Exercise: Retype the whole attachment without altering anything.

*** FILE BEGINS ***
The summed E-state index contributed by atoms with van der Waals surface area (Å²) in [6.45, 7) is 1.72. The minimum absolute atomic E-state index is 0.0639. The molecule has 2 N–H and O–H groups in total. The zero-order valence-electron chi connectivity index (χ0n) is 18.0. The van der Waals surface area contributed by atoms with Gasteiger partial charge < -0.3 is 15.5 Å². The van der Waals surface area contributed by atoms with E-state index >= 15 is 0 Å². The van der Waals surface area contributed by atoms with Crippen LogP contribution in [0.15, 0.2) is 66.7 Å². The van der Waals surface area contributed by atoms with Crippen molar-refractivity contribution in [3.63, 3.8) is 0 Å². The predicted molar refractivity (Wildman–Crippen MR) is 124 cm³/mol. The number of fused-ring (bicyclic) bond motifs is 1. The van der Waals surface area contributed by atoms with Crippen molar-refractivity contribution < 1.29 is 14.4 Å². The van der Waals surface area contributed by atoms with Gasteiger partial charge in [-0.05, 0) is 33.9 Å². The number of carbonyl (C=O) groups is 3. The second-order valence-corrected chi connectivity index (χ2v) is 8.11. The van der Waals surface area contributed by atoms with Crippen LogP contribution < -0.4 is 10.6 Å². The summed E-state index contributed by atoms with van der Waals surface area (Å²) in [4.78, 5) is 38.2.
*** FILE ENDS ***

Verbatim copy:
The summed E-state index contributed by atoms with van der Waals surface area (Å²) in [6.45, 7) is 1.72. The minimum absolute atomic E-state index is 0.0639. The molecule has 2 N–H and O–H groups in total. The zero-order valence-electron chi connectivity index (χ0n) is 18.0. The van der Waals surface area contributed by atoms with Gasteiger partial charge < -0.3 is 15.5 Å². The van der Waals surface area contributed by atoms with E-state index >= 15 is 0 Å². The van der Waals surface area contributed by atoms with Crippen LogP contribution in [0.15, 0.2) is 66.7 Å². The van der Waals surface area contributed by atoms with Crippen molar-refractivity contribution in [3.63, 3.8) is 0 Å². The predicted molar refractivity (Wildman–Crippen MR) is 124 cm³/mol. The number of fused-ring (bicyclic) bond motifs is 1. The van der Waals surface area contributed by atoms with Crippen molar-refractivity contribution < 1.29 is 14.4 Å². The van der Waals surface area contributed by atoms with Gasteiger partial charge in [-0.05, 0) is 33.9 Å². The number of carbonyl (C=O) groups is 3. The second-order valence-corrected chi connectivity index (χ2v) is 8.11. The van der Waals surface area contributed by atoms with Crippen LogP contribution < -0.4 is 10.6 Å². The summed E-state index contributed by atoms with van der Waals surface area (Å²) in [4.78, 5) is 38.2.